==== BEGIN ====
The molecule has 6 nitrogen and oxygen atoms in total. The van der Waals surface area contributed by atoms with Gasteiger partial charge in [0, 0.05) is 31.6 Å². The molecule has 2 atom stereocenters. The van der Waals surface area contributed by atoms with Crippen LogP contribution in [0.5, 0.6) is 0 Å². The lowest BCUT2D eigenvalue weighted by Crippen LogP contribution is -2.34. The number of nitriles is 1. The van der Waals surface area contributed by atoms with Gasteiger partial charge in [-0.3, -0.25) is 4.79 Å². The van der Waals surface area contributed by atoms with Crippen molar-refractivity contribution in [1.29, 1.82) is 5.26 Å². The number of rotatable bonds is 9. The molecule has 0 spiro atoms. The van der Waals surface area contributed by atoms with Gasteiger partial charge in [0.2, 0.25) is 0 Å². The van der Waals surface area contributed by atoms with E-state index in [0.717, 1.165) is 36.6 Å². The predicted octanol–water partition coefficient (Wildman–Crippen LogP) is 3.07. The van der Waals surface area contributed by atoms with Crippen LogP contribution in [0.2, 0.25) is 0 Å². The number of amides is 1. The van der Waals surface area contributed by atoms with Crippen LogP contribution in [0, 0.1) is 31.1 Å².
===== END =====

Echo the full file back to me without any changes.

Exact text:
The molecule has 6 nitrogen and oxygen atoms in total. The van der Waals surface area contributed by atoms with Gasteiger partial charge in [0, 0.05) is 31.6 Å². The molecule has 2 atom stereocenters. The van der Waals surface area contributed by atoms with Crippen LogP contribution in [0.5, 0.6) is 0 Å². The lowest BCUT2D eigenvalue weighted by Crippen LogP contribution is -2.34. The number of nitriles is 1. The van der Waals surface area contributed by atoms with Gasteiger partial charge in [-0.3, -0.25) is 4.79 Å². The van der Waals surface area contributed by atoms with Crippen molar-refractivity contribution in [1.29, 1.82) is 5.26 Å². The number of rotatable bonds is 9. The molecule has 0 spiro atoms. The van der Waals surface area contributed by atoms with Gasteiger partial charge in [0.2, 0.25) is 0 Å². The van der Waals surface area contributed by atoms with E-state index in [0.717, 1.165) is 36.6 Å². The predicted octanol–water partition coefficient (Wildman–Crippen LogP) is 3.07. The van der Waals surface area contributed by atoms with Crippen LogP contribution in [0.2, 0.25) is 0 Å². The number of amides is 1. The van der Waals surface area contributed by atoms with Crippen LogP contribution in [0, 0.1) is 31.1 Å².